Reggeaton, which originated in Puerto Rico, fuses Jamaican dancehall with Caribbean salsa, Latin hip hop and electronic music, and its pulsating beat has become popular in clubs throughout the Americas and Europe.
The music has nevertheless caused controversy in Cuba for its sexually explicit lyrics that some allege exploit women. Last year, authorities on the Caribbean communist island denounced as obscene the reggaeton song El Chupi Chupi by local artist Osmani García.
Any Cuban artist whose music is deemed demeaning to women or sexually explicit can be sanctioned or banned from performing, says Orlando Vistel Columbie, the president of the island’s Cultural Ministry’s music institute.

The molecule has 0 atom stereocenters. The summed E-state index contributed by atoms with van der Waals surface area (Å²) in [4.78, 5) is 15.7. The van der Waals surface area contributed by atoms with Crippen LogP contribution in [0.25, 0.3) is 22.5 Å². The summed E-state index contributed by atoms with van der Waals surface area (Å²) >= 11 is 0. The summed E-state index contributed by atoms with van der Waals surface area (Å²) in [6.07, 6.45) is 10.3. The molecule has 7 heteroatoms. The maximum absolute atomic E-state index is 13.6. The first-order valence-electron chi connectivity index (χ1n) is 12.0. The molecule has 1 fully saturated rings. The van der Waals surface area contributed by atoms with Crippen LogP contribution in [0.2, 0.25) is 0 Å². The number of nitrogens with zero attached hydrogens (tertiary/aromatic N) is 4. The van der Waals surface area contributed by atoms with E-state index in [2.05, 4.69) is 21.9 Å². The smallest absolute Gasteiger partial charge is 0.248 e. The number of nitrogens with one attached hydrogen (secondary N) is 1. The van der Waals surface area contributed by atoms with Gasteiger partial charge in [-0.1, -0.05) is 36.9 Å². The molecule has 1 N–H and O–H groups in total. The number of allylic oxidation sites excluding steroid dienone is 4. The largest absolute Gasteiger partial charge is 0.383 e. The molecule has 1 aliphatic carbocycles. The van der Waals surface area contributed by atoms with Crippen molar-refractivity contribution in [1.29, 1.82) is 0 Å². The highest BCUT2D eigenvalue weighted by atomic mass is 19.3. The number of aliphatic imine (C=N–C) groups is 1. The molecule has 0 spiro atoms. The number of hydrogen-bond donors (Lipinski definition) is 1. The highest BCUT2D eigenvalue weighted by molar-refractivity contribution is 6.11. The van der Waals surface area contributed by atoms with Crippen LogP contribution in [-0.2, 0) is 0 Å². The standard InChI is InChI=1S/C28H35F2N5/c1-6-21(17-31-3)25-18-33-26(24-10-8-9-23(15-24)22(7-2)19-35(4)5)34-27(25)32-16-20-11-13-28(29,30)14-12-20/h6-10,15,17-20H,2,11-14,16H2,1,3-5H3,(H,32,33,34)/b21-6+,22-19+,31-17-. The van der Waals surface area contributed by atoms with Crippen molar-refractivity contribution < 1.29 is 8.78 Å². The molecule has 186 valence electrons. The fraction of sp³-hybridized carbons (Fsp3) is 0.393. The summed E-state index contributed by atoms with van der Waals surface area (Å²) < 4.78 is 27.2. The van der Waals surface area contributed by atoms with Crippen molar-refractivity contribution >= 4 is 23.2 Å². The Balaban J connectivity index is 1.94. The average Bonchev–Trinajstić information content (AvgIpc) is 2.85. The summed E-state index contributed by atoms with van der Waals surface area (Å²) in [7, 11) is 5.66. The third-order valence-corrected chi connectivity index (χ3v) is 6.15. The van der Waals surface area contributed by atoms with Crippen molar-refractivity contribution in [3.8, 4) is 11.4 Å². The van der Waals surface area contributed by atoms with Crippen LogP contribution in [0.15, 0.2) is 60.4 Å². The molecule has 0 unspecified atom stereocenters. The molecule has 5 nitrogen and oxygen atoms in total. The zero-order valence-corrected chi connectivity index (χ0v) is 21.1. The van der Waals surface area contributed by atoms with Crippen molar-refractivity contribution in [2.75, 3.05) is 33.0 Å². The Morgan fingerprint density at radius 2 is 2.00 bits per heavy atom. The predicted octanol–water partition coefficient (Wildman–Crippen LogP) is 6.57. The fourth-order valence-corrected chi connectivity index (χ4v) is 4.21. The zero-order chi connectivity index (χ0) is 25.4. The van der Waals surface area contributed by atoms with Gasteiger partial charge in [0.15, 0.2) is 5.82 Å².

“Neither vulgarity nor mediocrity will be able to tarnish the richness of Cuban music,” Vistel stated in an interview posted online this week by the Communist Party paper.
“Obviously, people can listen to what they want privately. But that freedom doesn’t include the right to reproduce and disseminate that music.”
Vistel added that the music misrepresents “the inherent sensuality of Cuban women” and portrays them as “grotesque sexual objects.”
“I can assure you that traditional Cuban music has nothing to do with elitist codes nor is outdated,” Vistel maintained, defending musical forms such as Salsa, Son as well as rumba and Cuban Jazz.
“With a professional movement, we encompass the most varied styles and modes of conducting sound, with a wonderful choral movement, with orchestras and soloists class, with carriers of traditions that preserve and transmit traditional values.”
(Re-printed from Caribbean360)